Morano left the public sector to manage the climate news website Climate Depot, write books on climate change, and produce documentaries challenging the mainstream climate message. The first one, Climate Hustle, played in theaters and streamed on Amazon Prime when it released in 2016. Morano and his team released a sequel, Climate Hustle 2, in February, only to find their social media posts underperforming or charged as political ads. Amazon Prime refused to stream Climate Hustle 2, citing content rule violations. When Morano pointed out that Amazon had allowed the first film, it removed that one, too.

Morano maintains that research does not show significant increases in global warming, extreme weather events, or carbon dioxide emissions when measured in long-term scales. “But if you challenge the UN agreement or the Green New Deal, you’re fact-checked as wrong, deplatformed, and silenced because the last thing they want are people demanding answers.”

Facebook does not have a policy about climate-related content, but it categorizes statements like “Offshore drilling is a benefit” or “How can we better tackle climate change?” as political messaging. The tech giant includes environmental politics in its list of ads frequently needing disclaimers, including content “for or against topics including but not limited to climate change, renewable/sustainable energy and fossil fuels.”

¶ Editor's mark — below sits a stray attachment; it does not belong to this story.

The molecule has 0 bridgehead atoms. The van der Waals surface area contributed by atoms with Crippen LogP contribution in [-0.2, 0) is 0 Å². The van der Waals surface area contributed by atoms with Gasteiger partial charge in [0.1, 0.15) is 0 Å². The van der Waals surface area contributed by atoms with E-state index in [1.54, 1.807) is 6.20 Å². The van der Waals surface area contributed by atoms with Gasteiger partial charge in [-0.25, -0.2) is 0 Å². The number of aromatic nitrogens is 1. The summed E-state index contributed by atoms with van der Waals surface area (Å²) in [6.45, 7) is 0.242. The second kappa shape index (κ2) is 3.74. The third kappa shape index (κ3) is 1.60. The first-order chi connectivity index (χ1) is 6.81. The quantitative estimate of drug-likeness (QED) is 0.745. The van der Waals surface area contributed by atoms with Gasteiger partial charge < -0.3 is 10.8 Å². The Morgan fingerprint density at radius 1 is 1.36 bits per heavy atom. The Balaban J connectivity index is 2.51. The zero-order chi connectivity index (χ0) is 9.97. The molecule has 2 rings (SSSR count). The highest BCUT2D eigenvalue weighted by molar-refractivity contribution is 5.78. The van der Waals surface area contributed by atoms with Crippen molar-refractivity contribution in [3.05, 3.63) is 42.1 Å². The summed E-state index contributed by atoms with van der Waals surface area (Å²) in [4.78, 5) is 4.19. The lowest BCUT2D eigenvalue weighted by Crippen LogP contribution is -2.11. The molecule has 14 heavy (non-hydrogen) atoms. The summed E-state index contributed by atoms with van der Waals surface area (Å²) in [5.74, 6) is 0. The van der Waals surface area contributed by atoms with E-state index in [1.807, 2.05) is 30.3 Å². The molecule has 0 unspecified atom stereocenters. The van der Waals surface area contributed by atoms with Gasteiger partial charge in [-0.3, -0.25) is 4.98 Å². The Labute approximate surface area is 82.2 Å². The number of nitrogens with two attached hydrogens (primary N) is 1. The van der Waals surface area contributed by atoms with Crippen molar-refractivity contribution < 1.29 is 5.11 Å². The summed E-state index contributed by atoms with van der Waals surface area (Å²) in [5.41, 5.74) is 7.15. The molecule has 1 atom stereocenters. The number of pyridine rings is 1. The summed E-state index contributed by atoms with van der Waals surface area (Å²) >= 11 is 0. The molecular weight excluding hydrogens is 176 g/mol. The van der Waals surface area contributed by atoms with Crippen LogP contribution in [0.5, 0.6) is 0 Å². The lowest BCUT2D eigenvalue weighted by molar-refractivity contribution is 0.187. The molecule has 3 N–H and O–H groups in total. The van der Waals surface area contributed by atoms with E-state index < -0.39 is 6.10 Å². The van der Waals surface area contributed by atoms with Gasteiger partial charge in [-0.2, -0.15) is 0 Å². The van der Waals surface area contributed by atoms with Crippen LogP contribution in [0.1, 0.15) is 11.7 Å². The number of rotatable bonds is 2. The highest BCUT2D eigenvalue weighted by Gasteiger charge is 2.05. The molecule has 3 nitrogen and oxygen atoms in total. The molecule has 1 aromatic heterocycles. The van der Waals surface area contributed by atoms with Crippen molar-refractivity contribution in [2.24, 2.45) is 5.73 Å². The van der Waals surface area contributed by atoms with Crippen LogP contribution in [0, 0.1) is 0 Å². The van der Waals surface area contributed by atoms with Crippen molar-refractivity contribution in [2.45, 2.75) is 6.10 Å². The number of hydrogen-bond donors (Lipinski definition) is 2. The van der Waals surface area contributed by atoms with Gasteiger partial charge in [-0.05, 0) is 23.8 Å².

Environmentalist and Hoover Institute visiting fellow Bjorn Lomborg takes the view that climate change is a real problem, but he critiques mainstream media for failing to inform the public about environmental statistics that contradict alarmist narratives. In a recent article for Business Day, he pointed to statistics showing a decline in climate-related deaths since the 1920s, even as the global population quadrupled. (Facebook fact-checked the same information and covered it with a “false information” shield.)